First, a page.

Things have changed over the years, of course, and now Peter Pan is often played by a male actor, as in the 2003 live-action version. The 1982 Royal Shakespeare Production was the first of many theatrical performances that went with a male lead, to very mixed reviews. (More recent productions have also attempted to dial back the blatant and gross racism of the original play.)
When NBC announced they’d be putting on a live-action performance of Peter Pan this December, rumors began swirling that a boy would be cast. Pretty much everybody was surprised when Allison Williams of Girls was announced as the new Peter Pan. NBC Chairman Robert Greenblatt enthused that Williams would “bring the perfect blend of ‘boyish’ vulnerability and bravado,” while producers Craig Zadan and Neil Meron promised that “she will reinvent the iconic role of Peter Pan with her wit, her warmth, her dynamic flying and her wonderful musical abilities.” Then the first photos of Williams as Peter Pan were released yesterday and the lesbian internet lost its shit, including so many of us here.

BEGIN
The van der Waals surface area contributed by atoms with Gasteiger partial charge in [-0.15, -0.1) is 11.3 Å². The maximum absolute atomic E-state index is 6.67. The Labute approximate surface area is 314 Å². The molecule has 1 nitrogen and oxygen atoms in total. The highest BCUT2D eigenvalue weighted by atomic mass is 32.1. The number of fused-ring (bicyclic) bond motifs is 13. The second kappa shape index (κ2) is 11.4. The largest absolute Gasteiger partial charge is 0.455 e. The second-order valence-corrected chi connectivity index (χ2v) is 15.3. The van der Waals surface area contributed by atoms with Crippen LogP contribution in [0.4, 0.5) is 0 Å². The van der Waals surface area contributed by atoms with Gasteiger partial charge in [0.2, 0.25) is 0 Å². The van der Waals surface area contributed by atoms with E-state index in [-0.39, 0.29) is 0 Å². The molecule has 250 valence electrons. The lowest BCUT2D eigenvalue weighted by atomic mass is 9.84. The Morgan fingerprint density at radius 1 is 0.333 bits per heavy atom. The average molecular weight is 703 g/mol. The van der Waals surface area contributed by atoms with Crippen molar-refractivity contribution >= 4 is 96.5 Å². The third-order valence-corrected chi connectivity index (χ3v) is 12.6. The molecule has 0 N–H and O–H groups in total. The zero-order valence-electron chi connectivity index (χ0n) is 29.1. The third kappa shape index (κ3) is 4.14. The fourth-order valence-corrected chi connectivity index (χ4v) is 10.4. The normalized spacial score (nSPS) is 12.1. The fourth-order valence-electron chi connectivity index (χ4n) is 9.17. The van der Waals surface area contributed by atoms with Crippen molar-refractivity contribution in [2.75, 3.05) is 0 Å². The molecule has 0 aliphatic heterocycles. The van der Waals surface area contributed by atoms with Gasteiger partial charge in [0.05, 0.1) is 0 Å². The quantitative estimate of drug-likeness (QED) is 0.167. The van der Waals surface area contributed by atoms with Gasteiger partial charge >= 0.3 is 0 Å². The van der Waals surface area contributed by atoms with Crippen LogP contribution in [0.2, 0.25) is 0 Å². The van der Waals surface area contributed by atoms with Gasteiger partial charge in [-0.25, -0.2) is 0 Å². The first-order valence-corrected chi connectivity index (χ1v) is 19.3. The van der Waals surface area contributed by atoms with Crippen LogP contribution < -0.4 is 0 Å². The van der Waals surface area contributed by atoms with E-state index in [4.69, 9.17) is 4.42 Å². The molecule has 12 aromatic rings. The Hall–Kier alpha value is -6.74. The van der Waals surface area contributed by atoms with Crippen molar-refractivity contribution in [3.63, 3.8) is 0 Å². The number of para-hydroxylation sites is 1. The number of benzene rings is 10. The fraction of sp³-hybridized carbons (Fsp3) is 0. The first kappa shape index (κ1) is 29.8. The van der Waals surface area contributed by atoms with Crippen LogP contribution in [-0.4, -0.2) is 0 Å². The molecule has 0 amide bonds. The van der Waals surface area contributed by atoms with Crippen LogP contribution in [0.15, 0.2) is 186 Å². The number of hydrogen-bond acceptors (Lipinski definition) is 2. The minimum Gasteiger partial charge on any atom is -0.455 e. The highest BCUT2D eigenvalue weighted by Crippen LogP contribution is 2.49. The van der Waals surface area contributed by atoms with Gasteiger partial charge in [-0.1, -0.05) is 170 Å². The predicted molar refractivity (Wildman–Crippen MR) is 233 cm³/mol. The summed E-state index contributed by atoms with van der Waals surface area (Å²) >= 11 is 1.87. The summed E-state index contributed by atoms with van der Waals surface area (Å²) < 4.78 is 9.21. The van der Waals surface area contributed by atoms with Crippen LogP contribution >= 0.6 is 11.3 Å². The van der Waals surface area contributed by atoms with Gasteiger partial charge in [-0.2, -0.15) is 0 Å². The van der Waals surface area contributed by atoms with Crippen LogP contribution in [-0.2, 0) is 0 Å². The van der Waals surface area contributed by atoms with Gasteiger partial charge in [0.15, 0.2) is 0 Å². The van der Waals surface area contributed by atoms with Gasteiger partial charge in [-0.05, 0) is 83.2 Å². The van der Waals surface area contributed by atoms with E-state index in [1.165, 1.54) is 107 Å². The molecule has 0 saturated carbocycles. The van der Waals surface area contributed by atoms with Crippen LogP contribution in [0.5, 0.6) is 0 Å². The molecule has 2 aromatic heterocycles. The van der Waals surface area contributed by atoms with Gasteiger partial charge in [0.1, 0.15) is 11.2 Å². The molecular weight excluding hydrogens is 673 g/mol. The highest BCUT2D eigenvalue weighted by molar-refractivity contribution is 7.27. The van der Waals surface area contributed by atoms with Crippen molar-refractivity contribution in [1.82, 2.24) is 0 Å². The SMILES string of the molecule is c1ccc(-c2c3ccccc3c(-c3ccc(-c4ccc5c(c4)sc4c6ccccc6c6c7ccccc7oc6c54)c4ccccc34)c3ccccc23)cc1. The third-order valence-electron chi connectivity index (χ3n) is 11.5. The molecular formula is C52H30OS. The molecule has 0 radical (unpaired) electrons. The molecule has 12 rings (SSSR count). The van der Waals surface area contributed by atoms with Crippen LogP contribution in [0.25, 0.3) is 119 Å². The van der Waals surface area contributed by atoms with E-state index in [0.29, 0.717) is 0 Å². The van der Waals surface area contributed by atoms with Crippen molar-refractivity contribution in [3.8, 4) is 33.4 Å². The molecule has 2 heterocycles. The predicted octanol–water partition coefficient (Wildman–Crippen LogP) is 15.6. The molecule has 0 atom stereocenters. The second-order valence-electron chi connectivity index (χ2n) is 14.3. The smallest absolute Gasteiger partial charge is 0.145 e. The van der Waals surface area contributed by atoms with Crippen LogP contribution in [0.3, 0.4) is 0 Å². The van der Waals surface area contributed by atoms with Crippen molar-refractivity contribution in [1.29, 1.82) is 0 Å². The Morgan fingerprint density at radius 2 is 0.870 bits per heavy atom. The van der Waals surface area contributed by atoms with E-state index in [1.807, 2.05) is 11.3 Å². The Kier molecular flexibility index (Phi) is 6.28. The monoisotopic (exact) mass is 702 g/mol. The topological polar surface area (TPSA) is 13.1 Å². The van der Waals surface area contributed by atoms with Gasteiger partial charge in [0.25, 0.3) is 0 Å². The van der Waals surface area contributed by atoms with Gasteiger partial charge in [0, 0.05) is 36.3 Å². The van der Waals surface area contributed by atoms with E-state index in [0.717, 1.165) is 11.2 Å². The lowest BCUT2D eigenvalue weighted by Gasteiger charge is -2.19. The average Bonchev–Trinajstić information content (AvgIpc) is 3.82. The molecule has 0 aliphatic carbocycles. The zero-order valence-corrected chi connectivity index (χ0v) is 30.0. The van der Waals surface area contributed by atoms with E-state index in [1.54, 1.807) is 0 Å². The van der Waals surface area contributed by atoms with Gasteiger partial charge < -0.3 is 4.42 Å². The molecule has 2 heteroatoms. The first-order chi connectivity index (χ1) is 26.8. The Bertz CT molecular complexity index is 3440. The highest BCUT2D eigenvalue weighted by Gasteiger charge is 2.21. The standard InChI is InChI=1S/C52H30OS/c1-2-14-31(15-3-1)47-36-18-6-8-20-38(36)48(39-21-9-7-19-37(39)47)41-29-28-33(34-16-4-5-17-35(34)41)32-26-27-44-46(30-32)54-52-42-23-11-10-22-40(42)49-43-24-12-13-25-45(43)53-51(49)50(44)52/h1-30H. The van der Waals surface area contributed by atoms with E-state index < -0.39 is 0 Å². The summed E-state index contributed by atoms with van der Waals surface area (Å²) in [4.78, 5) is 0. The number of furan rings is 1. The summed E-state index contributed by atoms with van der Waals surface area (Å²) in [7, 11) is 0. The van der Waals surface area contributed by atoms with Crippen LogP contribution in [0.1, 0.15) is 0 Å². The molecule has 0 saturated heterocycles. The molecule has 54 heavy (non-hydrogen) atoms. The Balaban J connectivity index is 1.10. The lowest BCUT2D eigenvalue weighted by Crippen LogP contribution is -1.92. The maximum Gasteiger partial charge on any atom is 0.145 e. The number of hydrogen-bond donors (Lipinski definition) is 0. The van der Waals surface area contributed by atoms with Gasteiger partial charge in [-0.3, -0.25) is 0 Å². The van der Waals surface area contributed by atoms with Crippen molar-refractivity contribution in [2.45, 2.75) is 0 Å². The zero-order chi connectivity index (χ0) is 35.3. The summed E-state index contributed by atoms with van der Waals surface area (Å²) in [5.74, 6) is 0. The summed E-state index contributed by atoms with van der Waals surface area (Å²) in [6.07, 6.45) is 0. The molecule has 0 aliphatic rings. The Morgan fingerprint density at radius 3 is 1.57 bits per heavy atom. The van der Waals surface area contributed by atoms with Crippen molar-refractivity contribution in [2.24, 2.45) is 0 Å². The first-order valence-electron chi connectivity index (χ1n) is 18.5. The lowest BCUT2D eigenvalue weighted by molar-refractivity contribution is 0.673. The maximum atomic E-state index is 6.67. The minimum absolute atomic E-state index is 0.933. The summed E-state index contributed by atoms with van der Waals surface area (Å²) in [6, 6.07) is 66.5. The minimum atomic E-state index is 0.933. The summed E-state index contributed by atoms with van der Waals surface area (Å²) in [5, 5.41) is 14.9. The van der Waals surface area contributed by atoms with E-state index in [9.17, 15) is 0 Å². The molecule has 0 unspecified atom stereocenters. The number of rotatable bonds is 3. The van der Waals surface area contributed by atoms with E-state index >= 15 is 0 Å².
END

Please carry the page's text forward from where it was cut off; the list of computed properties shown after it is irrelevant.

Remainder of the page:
So, in honor of those photos and this situation, there seemed to be no day like today to look back on the many women who have played this iconic role and to talk about which of them were total lesbians. Also, I’d like to give a shout out to Peter Pan on Stage and Screen, 1904-2010, by Bruce K. Hanson, which was a huge help in putting this list together.
1. Nina Boucicault, 1904-1905, London Play
When Peter Pan debuted in 1904, the title role was played by director Dion Boucicault’s sister, experienced stage actress Nina Boucicault. When Nina went to James M. Barrie, the play’s author, for advice on how to play Peter, he offered her only this: “Peter is a bird, and he is one day old.”
2. Maude Adams, 1905-1907, 1912-1913, 1915-1916, Broadway Play